Another corporation has announced it is ending its membership in the shadowy lobbying organization, the American Legislative Exchange Council (ALEC).

Amgen, a California-based pharmaceutical company is the 31st company to drop its membership. Amgen is the world’s largest independent biotechnology firm in the world.

This has been a long, hot summer for ALEC, which has seen its corporate sponsors leave in droves since its operating structure has been scrutinized.

Amgen follows the lead of Hewlett-Packard, CVS Caremark, Deere & Co., Miller, Coors, Best Buy, Wal-Mart, Coca-Cola, PepsiCo, Kraft Foods, the Bill and Melinda Gates Foundation, Kaplan, McDonald’s, Wendy’s, Blue Cross Blue Shield, Mars, Inc., Intuit, Proctor & Gamble, Reed Elsevier, America Traffic Solutions, Arizona Public Services and the National Board for Professional Teaching Standards in leaving ALEC this summer.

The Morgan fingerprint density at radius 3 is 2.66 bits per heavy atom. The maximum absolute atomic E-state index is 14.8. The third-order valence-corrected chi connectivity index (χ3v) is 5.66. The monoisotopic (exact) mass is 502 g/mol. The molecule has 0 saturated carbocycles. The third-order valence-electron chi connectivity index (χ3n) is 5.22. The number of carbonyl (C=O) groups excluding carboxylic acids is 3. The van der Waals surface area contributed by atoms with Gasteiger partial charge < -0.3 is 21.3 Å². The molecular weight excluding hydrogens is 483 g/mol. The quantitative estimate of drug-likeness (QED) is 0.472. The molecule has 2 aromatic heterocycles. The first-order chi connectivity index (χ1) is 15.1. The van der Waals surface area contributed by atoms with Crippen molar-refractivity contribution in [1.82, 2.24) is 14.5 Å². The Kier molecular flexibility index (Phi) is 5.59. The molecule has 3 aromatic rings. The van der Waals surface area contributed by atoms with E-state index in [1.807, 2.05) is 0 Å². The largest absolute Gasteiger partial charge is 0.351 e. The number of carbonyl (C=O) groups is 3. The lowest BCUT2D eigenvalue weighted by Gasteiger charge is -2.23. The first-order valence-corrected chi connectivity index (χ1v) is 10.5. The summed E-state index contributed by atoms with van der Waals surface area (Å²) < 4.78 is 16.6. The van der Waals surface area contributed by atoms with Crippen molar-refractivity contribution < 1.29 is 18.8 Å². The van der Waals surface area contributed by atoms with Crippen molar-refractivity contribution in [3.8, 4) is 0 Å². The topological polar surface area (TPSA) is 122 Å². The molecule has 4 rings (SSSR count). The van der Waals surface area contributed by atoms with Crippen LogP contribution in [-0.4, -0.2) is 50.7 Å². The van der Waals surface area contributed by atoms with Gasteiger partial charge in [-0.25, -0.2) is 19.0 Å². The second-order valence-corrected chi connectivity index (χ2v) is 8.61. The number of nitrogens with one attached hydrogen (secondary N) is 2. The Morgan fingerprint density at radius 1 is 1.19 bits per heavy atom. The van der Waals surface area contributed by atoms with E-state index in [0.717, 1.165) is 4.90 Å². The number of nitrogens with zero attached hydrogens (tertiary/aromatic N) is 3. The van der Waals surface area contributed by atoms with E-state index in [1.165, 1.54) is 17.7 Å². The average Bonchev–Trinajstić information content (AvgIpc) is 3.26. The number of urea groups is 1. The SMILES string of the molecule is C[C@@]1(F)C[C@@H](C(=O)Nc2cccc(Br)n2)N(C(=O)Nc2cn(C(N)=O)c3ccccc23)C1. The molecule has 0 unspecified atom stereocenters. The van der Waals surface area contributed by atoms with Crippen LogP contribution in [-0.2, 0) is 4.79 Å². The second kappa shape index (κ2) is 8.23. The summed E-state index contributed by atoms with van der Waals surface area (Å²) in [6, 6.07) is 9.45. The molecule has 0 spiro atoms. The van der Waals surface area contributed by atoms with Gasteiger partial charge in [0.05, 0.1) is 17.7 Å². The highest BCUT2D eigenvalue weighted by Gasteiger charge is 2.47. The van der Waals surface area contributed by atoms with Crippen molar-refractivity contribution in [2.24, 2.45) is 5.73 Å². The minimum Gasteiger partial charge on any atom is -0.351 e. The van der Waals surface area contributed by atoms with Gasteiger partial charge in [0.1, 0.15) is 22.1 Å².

You can go to the Center for Media and Democracy web site to see who is retaining its membership in ALEC.

Founded in 1973, ALEC supports free market principles and courts financial support from various foundations, including those controlled by the billionaire Koch Brothers.

ALEC is registered as a public charity, but other organizations assert that it is too entrenched in lobbying efforts and that it shouldn’t be considered as a 501 (c)(3) classification which allows it to keep its tax-exempt status while accepting grants from foundations, corporations and other donors.